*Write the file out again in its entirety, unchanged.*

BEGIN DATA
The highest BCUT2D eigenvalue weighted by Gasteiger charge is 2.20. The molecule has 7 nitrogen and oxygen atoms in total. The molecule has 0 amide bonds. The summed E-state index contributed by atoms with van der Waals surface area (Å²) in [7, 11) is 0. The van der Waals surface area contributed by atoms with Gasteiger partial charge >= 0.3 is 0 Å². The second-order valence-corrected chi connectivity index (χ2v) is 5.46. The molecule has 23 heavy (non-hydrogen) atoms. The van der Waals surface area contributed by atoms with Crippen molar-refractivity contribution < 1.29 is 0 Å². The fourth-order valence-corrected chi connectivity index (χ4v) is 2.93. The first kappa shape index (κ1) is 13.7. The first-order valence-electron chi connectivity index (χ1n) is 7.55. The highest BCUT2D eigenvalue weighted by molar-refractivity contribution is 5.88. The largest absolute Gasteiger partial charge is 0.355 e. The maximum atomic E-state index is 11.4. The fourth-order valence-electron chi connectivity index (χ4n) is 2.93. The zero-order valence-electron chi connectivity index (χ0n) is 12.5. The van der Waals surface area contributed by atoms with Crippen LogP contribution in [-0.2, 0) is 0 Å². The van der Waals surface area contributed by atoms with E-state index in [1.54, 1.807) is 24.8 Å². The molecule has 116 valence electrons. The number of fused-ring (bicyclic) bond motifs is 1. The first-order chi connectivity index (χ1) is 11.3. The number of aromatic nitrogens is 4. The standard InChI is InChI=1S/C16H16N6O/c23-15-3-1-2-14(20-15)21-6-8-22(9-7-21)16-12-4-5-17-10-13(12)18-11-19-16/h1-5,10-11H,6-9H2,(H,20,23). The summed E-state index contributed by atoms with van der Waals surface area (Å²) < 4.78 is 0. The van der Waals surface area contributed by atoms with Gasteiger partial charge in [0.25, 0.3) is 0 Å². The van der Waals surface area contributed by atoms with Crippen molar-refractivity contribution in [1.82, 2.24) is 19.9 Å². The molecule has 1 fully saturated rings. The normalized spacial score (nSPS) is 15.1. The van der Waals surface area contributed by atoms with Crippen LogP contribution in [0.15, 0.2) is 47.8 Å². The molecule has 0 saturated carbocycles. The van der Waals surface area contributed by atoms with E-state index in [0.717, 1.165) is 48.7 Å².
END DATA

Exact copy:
The highest BCUT2D eigenvalue weighted by Gasteiger charge is 2.20. The molecule has 7 nitrogen and oxygen atoms in total. The molecule has 0 amide bonds. The summed E-state index contributed by atoms with van der Waals surface area (Å²) in [7, 11) is 0. The van der Waals surface area contributed by atoms with Gasteiger partial charge >= 0.3 is 0 Å². The second-order valence-corrected chi connectivity index (χ2v) is 5.46. The molecule has 23 heavy (non-hydrogen) atoms. The van der Waals surface area contributed by atoms with Crippen molar-refractivity contribution < 1.29 is 0 Å². The fourth-order valence-corrected chi connectivity index (χ4v) is 2.93. The first kappa shape index (κ1) is 13.7. The first-order valence-electron chi connectivity index (χ1n) is 7.55. The highest BCUT2D eigenvalue weighted by molar-refractivity contribution is 5.88. The largest absolute Gasteiger partial charge is 0.355 e. The maximum atomic E-state index is 11.4. The fourth-order valence-electron chi connectivity index (χ4n) is 2.93. The zero-order valence-electron chi connectivity index (χ0n) is 12.5. The van der Waals surface area contributed by atoms with Crippen LogP contribution in [-0.2, 0) is 0 Å². The van der Waals surface area contributed by atoms with E-state index in [1.54, 1.807) is 24.8 Å². The molecule has 116 valence electrons. The number of fused-ring (bicyclic) bond motifs is 1. The first-order chi connectivity index (χ1) is 11.3. The number of aromatic nitrogens is 4. The standard InChI is InChI=1S/C16H16N6O/c23-15-3-1-2-14(20-15)21-6-8-22(9-7-21)16-12-4-5-17-10-13(12)18-11-19-16/h1-5,10-11H,6-9H2,(H,20,23). The summed E-state index contributed by atoms with van der Waals surface area (Å²) < 4.78 is 0. The van der Waals surface area contributed by atoms with Gasteiger partial charge in [0.25, 0.3) is 0 Å². The van der Waals surface area contributed by atoms with Crippen molar-refractivity contribution in [1.82, 2.24) is 19.9 Å². The molecule has 1 fully saturated rings. The normalized spacial score (nSPS) is 15.1. The van der Waals surface area contributed by atoms with Crippen LogP contribution in [0.15, 0.2) is 47.8 Å². The molecule has 0 saturated carbocycles. The van der Waals surface area contributed by atoms with E-state index in [0.717, 1.165) is 48.7 Å².